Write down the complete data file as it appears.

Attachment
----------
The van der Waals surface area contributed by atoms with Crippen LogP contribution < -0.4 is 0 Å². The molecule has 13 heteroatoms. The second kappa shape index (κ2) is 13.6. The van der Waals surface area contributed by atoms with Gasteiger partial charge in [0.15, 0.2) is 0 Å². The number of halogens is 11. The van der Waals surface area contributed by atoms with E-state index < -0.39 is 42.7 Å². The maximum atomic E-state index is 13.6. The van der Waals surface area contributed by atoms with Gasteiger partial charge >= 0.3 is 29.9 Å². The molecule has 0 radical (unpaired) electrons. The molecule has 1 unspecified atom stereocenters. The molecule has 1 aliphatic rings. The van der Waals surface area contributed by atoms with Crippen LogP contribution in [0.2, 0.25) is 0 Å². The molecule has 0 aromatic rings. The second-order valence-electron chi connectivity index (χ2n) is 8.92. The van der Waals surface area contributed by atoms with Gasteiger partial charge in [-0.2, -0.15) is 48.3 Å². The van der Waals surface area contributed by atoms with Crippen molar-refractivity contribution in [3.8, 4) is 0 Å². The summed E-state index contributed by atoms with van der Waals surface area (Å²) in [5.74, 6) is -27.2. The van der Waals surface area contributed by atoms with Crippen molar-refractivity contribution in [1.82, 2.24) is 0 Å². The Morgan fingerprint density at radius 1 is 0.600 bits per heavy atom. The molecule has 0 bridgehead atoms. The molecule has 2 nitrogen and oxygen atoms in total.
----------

The van der Waals surface area contributed by atoms with Crippen LogP contribution < -0.4 is 0 Å². The molecule has 13 heteroatoms. The second kappa shape index (κ2) is 13.6. The van der Waals surface area contributed by atoms with Gasteiger partial charge in [0.15, 0.2) is 0 Å². The number of halogens is 11. The van der Waals surface area contributed by atoms with E-state index < -0.39 is 42.7 Å². The maximum atomic E-state index is 13.6. The van der Waals surface area contributed by atoms with Gasteiger partial charge >= 0.3 is 29.9 Å². The molecule has 0 radical (unpaired) electrons. The molecule has 1 unspecified atom stereocenters. The molecule has 1 aliphatic rings. The van der Waals surface area contributed by atoms with Crippen LogP contribution in [0.2, 0.25) is 0 Å². The molecule has 0 aromatic rings. The second-order valence-electron chi connectivity index (χ2n) is 8.92. The van der Waals surface area contributed by atoms with Gasteiger partial charge in [-0.2, -0.15) is 48.3 Å². The van der Waals surface area contributed by atoms with Crippen molar-refractivity contribution in [3.8, 4) is 0 Å². The summed E-state index contributed by atoms with van der Waals surface area (Å²) in [5.74, 6) is -27.2. The van der Waals surface area contributed by atoms with Crippen molar-refractivity contribution in [1.82, 2.24) is 0 Å². The Morgan fingerprint density at radius 1 is 0.600 bits per heavy atom. The molecule has 0 bridgehead atoms. The molecule has 2 nitrogen and oxygen atoms in total.